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Green Belt reform: The future of the Green Belt

A Labour government is now in power. Here’s exactly what that means for the Green Belt

5 July 2024
6 minutes read
Aerial view of a suburban neighbourhood surrounded by green fields and trees, illustrating the integration of residential development within the Green Belt. The image highlights the contrast between developed and undeveloped land, reflecting the potential areas for sustainable housing development as part of Green Belt reform.

Green Belt reform will be fundamental to Labour's core commitment to constructing 1.5 million homes during the new parliamentary term.

In this blog post, we explore Labour’s Green Belt reform promises and what they might mean for Britain, including our thoughts on whether we can finally feel optimistic about a future with a more flexible Green Belt policy.

A historical overview

Though supposedly forever under threat, the Green Belt has managed to remain a staple of the British planning system for almost seven decades (and almost nine in London), with public support for the policy only increasing as the years go by. 

Despite the country’s enduring reverence for the Green Belt, it’s hard to deny the role the policy has had on impeding the delivery of much-needed new housing. Though there is an urgent requirement for an increased housing supply, proposals for developing Green Belt land are often still met with intense resistance due to environmental concerns and local opposition. 

But is that all about to change? 

Let’s find out.

Green Belt reform driven by Labour's new leadership

On 5 July 2024, Labour ended the Conservative’s 14-year leadership run, with Keir Starmer replacing Rishi Sunak as the United Kingdom’s new prime minister. Though Sunak was a firm supporter of the Green Belt and was reluctant to any reform of the policy, Keir Starmer’s Labour Party has a much more pragmatic approach and now they're in power, a relaxing of the Green Belt rules is on the horizon. 

Making smarter use of the 'grey belt'

In October 2023 at the Labour Party Conference, Keir Starmer announced Labour’s planning reforms to - if elected - make better use of the grey belt land and unlock land with overstated environmental value for sustainable development.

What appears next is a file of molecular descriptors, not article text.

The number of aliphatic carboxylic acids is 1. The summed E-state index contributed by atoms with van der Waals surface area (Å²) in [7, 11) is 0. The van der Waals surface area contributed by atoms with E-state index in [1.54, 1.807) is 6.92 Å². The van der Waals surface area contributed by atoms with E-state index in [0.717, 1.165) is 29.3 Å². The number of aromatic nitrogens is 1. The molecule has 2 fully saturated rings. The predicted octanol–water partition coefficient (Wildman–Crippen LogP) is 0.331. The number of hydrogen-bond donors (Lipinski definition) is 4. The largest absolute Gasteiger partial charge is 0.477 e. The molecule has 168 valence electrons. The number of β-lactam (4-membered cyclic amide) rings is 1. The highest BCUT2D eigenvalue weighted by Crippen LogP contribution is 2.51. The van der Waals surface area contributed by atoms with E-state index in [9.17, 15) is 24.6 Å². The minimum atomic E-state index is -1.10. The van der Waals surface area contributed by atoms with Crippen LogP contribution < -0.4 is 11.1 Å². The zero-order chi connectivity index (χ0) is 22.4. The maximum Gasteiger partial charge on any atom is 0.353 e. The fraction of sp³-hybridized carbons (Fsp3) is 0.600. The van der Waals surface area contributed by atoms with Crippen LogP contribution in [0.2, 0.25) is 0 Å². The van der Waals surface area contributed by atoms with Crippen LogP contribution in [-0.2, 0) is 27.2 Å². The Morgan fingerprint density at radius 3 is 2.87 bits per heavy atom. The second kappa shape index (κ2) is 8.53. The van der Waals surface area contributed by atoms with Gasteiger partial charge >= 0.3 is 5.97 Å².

He also promised to build the next generation of new labour towns, pledging to build 1.5 million homes over this parliamentary term. Starmer said inspiration was derived from Clement Atlee’s post-WWII building blitz that saw the creation of multiple new British towns (including Milton Keynes) and more than 1,000,000 new homes between 1945 and 1951, 80% of which were council housing.

Five 'golden rules' for Green Belt reform

In that October 2023 speech, Starmer stressed that his Green Belt reform plans wouldn’t mean tearing up the Green Belt, but that “where there are clearly ridiculous uses of it; disused car parks, dreary wasteland - not a Green Belt, a grey belt - sometimes within a city’s boundary, then this cannot be justified as a reason to hold our future back.”

As well as making better use of the Green Belt, mandatory local housing targets (those scrapped by Sunak) will be reinstated. Additionally, Labour says they will “bulldoze through planning red tape” and speed up a system Deputy Prime Minister Angela Rayner said “has become gummed up.”

Since it was first announced, Labour has reiterated their ‘grey belt’ plan, making the party’s intentions of adopting a more pragmatic approach to the Green Belt abundantly clear. This was seen in April, when Labour announced their ‘five golden rules’ for the ‘grey belt’ as follows:

  • Brownfield first: Within the Green Belt, any brownfield land must be prioritised for development.  
  • Grey belt second: Poor-quality and ‘ugly’ areas of the Green Belt should be clearly prioritised over nature-rich, environmentally valuable land in the Green Belt. At present, beyond the existing brownfield category the system doesn’t differentiate between them. This category will be distinct from brownfield with a wider definition.  
  • Affordable homes: Plans must target at least 50% affordable housing delivery when land is released.
  • Boost public services and infrastructure: Plans must boost public services and local infrastructure, like more schools and nurseries, new health centres, and GP appointments. 
  • Improve genuine green spaces: Labour rules out building on genuine nature spots and requires plans to include improvements to existing green spaces, making them accessible to the public, with new woodland, parks, and playing fields. Plans should meet high environmental standards.

While these rules will guide decisions around Green Belt development, the finer details will be ironed out in the coming months now that Labour have been confirmed as the UK’s new leaders.

Plan of actions for Green Belt reform

At the UKREiiF Conference in Leeds that took place the day before the election was called, now Deputy Leader Angela Rayner said an “expert independent taskforce” would be set up to identify the right locations of new towns within 12 months of being elected.